Love from London: A City of Stars at Getty Images Gallery

By Alex Hopkins | 22 September 2010
Exhibition: Love from London, A City of Stars, Getty Images Gallery, London, until October 9 2010

Coveting film stars has always been a part of British culture. It hardly matters that our own film industry has always seemed to pale in relation to the one across the pond – we are all too happy to lap up the glamour and indefinable mystery of our American cousins.

As London finds itself in the grip of film fever with the 54th London Film Festival, a new exhibition at the Getty Images Gallery allows us to bask unapologetically in the glory of some of the world’s most iconic actors as they pose against some of our city’s most famous backdrops.

This small yet invigorating show captures familiar figures from Hollywood’s golden age on their visits to the capital. Everyone who is anyone is here. Elizabeth Taylor sits comfortably alongside Alfred Hitchcock and Audrey Hepburn, while Harrison Ford poses in close proximity to Marilyn Monroe and Lawrence Olivier.

Candid black and white prints depict stars in often-unusual locations. Sometimes they have been snapped while on set or arriving in the city. There are the customary publicity shots, but for the most part the scenes are natural and refreshingly humdrum. There is a real contrast between the ordinary, grey London streets and the electrifying personas that fleetingly light them up.

Travel plays a pivotal role in this exhibition and there are numerous shots of stars arriving at the airport or in transit. A coy Catherine Deneuve disembarks from a plane without a hair out of place, and the ever-debonair Frank Sinatra strolls coolly down a street with the omnipresent Rat Pack.

While many of the subjects exhibit a refreshing nonchalance, tragedy haunts the deadened eyes of a bloated Judy Garland as she firmly grasps her hat against the wind. Not far along the wall is a similar photograph of Audrey Hepburn posing in Kew Gardens. Like Garland, her hand holds on to her head in an effort to battle the elements. Her smile, however, is utterly joyous and playful and hints at the different coping mechanisms our most recognised celebrities have for dealing with the harsh realities of fame.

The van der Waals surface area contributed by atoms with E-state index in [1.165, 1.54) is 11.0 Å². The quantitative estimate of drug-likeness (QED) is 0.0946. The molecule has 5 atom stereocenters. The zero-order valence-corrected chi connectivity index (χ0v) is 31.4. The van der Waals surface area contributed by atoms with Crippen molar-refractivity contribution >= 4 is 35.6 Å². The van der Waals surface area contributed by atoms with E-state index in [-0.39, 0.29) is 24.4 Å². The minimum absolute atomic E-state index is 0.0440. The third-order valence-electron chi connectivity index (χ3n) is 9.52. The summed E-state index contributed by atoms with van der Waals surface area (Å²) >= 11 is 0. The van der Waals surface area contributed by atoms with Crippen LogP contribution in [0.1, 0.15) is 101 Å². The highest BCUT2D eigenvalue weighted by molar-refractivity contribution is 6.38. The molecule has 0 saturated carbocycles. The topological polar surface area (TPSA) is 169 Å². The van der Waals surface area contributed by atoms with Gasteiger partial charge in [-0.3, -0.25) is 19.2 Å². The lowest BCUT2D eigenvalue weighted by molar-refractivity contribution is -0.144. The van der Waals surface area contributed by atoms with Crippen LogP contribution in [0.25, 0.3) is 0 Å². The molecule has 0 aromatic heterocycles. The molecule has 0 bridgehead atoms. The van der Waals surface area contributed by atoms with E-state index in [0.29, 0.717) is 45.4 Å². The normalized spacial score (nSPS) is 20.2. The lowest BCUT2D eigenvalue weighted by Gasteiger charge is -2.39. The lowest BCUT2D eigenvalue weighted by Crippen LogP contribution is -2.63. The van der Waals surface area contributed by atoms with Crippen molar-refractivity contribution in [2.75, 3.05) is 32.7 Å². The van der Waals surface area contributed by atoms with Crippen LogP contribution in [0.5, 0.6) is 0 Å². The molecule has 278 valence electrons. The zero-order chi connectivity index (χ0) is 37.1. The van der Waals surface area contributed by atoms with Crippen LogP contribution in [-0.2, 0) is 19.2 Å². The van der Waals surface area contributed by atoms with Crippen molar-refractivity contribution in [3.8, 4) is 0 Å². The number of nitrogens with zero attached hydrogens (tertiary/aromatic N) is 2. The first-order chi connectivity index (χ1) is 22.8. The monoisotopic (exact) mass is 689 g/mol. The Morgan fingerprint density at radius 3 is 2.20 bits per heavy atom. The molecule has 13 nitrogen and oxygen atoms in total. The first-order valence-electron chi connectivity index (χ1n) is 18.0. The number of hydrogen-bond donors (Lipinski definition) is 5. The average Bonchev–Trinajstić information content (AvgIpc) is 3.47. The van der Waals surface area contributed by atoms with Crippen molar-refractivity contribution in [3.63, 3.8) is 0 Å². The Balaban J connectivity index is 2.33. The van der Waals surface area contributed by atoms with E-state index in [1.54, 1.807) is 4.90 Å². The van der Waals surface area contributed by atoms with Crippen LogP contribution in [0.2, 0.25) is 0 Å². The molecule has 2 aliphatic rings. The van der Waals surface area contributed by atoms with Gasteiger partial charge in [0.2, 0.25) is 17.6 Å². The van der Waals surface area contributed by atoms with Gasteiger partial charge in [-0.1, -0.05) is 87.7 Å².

The real surprises come when the stars are captured outside of the public personas that the Hollywood publicity machine has so cunningly created. Taylor is pictured in Trafalgar Square being attacked by five pigeons that claw at her mass of dark brown hair. Her face is lit up in a mixture of joie de vivre and near hysterical shock, adding a uniquely human quality to a beauty who has so often been depicted as being remote and glacial.

Likewise, Marilyn Monroe sits demurely at a press conference in The Savoy holding a tea cup. Her homely stance is the antithesis of the provocative show girl we have come to adore.

The one down side of this show is perhaps a lack of variety. There are, for example, numerous images of French actress Brigitte Bardot. After the third one these become a little tiresome and offer us very little insight into one of cinema’s most engaging characters beyond her propensity for troubled contemplation.

If vaguely sinister shots of Alfred Hitchcock play rather predictably on the master of suspense’s dark public image, there are undeniably some real gems here. A photograph of a young Barbara Windsor on a ride in Battersea Park is perhaps the highlight. With her skirt blowing in the wind, Windsor is utterly natural and charming. Unlike some of the glorious stars pictured here she seems to fit most appropriately with the unpretentious surroundings.

It is a beautifully spontaneous shot that perfectly captures the pride Londoners should have in a city that is too often not recognised for producing enduring homegrown talent.

Open 10am-5.30pm (12pm-5.30pm Saturday, closed Sunday). Closed 12pm-2pm on September 23 and October 5-6. Opens 1pm on October 7.

Getty Images Gallery, Eastcastle Street, London. Visit
the gallery online or call 020 7291 5380.
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